During the Popes visit to Philadelphia, a claim could come from anybody coming to the event, anybody associated with the event, Conte also added. If I am not even coming to the event and if I fall over some wires or television cables that are around, I could claim that my injuries were caused by the negligence of the Roman Catholic World Meeting of Families and try to present my claim. Thats what makes this risk more concerning perhaps for underwriters than others, he said.

Conte also noted that there is a monoline terrorism policy purchased, so the US liability underwriters are not writing that coverage. He added that while terrorism is always a concern, there is more security at this event than anything hes ever seen. For obvious reasons, the US does not want something to happen on their soil and thats another reason why the underwriters think this is a good risk because you got as much security as you possible can here, he said.

Underwriting Special Events

Conte said that while most US insurers shy away from underwriting special event coverages, it can be very profitable for those that have developed expertise in this area.

The majority of insurers in the country dont want to insure special events and the reason is because its a one-shot deal. They get one chance to make money and the risk is over, he explained. Its not like most other types of insurance, which are annual policies and if you have a bad experience, hopefully you get the renewal, you get the increased premiums and you develop a partnership whether it is with loss control or in other areas with the client. You develop that and you hope for a long-term relationship.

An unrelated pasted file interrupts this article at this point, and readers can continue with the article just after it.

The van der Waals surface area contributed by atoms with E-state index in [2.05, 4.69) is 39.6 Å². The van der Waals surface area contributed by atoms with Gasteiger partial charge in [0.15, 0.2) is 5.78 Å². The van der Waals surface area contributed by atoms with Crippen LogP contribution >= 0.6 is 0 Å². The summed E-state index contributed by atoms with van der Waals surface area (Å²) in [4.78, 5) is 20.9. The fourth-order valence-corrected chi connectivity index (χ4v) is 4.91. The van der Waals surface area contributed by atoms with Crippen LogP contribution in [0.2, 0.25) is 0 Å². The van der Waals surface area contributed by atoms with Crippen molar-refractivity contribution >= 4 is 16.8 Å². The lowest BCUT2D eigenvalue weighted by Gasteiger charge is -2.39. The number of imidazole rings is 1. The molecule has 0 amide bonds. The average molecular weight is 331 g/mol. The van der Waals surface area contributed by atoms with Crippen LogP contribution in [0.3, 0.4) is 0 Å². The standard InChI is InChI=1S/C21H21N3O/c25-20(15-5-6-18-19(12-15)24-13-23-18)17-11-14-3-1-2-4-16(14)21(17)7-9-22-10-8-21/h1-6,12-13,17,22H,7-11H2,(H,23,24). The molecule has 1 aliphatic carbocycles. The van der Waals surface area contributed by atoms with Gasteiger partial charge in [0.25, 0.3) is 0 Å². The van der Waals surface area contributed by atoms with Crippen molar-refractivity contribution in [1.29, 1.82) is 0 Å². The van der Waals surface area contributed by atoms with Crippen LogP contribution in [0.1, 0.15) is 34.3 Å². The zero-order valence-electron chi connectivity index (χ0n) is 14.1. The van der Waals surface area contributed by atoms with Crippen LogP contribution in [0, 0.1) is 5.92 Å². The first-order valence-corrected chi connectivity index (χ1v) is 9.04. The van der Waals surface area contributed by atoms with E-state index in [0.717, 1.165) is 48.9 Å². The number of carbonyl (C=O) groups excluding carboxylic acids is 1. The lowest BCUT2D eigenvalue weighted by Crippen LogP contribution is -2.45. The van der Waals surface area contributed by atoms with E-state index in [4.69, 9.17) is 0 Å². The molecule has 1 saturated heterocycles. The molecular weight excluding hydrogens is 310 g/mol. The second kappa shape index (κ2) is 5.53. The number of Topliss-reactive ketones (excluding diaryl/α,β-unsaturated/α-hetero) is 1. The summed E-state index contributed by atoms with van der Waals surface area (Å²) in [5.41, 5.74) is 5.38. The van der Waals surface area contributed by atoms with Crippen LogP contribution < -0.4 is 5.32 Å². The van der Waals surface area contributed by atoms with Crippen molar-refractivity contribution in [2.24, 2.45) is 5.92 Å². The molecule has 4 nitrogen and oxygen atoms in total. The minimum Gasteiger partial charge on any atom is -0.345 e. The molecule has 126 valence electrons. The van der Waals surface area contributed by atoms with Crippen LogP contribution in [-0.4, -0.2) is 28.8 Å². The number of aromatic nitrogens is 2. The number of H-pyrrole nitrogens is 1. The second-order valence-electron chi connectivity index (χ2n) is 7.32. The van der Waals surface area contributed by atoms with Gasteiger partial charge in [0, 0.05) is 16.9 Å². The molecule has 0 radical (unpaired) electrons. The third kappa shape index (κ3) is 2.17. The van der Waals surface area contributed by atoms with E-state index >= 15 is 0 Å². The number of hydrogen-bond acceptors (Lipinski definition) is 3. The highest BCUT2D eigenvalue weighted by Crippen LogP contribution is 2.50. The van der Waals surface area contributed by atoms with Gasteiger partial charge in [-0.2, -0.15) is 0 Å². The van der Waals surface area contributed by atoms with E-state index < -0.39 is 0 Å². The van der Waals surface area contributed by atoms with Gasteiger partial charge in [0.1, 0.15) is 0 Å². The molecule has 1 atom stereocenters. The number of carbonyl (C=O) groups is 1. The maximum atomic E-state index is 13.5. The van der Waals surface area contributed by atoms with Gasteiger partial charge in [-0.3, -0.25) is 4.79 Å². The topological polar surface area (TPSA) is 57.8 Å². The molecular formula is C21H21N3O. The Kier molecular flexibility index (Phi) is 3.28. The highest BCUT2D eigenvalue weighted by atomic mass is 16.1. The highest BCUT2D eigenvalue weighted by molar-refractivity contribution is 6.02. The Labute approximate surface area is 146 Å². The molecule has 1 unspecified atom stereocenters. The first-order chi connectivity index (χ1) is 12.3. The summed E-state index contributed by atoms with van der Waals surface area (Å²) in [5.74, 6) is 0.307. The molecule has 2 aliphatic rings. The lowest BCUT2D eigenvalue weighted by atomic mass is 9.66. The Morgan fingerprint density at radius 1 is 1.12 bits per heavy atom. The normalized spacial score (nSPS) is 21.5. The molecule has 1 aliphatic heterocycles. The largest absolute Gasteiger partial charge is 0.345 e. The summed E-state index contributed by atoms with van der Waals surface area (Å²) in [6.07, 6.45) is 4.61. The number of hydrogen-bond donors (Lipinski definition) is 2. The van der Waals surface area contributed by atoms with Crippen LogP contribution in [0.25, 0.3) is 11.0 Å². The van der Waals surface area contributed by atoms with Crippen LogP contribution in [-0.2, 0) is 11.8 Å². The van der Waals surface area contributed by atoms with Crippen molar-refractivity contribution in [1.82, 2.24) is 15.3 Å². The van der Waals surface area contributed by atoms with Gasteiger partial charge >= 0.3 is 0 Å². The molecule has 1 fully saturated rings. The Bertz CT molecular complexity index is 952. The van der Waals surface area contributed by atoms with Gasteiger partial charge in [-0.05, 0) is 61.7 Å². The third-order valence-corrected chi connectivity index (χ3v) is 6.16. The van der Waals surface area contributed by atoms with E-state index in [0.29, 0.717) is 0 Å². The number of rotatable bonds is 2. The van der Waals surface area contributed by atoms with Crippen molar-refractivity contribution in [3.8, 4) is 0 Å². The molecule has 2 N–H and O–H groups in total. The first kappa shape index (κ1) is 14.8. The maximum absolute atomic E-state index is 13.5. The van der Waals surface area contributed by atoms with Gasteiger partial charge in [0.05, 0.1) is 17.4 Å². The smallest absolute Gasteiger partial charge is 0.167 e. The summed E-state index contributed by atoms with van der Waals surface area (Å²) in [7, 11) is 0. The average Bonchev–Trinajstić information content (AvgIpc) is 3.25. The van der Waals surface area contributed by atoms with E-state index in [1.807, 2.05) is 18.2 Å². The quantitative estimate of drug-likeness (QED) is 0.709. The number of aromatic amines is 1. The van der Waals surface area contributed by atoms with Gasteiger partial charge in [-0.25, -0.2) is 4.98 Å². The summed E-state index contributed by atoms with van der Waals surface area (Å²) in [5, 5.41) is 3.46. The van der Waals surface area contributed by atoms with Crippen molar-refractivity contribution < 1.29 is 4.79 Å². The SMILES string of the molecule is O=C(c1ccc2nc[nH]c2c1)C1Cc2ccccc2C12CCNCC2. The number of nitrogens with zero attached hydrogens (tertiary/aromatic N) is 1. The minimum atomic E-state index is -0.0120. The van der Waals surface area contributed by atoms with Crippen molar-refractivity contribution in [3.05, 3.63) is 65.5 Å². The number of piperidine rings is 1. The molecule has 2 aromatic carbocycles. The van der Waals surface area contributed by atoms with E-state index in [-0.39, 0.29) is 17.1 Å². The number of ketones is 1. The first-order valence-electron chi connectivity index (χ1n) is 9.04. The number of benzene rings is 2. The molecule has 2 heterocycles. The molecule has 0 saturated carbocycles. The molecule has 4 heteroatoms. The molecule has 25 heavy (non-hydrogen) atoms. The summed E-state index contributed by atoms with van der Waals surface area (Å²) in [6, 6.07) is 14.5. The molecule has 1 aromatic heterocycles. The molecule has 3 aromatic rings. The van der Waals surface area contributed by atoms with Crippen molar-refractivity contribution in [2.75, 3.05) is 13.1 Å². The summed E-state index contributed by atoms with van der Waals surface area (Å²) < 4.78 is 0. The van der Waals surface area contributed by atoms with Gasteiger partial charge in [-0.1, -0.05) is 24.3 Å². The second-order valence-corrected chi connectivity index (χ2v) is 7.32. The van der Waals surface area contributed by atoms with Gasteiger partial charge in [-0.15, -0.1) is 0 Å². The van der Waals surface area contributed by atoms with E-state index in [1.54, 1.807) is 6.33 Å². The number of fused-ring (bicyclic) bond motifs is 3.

But with a special event, Conte said, its one shot: You cant make an amendment for the next time in loss control.

The ones that do it, such as WR Berkley Corp., the American International Group and OneBeacon to name a few, understand the business, he said. They understand that they only got one shot at this. They make it a specialty of what they do, and it runs for most of them very profitably because they write a lot of the businesses and spread their risks out, said Conte. Many of these risks have minimal losses. The special event business, while it looks on the outside quite scary, can be and typically is very profitable for insurance companies that know how to underwrite it.

However, he added, you cant just dip your toe in the water in this business because if you write only one risk and if it goes wrong it could be just one simple trip-and-fall depending on where it is and who it is, it could be over $100,000 and the premium isnt going to be that.

Conte also clarified that writing these special event risks profitably does not mean putting a whole bunch of exclusions on the policy.

Many underwriters try to put exclusions on the policy that we would negotiate off, he said. For example, they would exclude collapse of temporary structures, any injuries from fireworks, any collapse of bleachers, things like that and you have to negotiate those exclusions off the policy. If you are going to protect your client, at the least get the defense costs if something tragic happens.


The trust fund that helps pay for disability insurance under Social Security is on track to run out of money next year, a shortfall that would trigger a 19 percent cut in benefits. To avert these painful cuts, policymakers should overhaul the program by dropping the progressive benefit structure and replacing it with a flat benefit that will keep recipients out of poverty.

That point was no more apparent to me than when I had the opportunity to sit down with two local agents, Michelle Schaefer and Joan Curtis of Farmers Insurance in downtown Edmond. The pair outlined what you need to think about: what you might never have thought about when it comes to protecting your beloved family in the worst of times.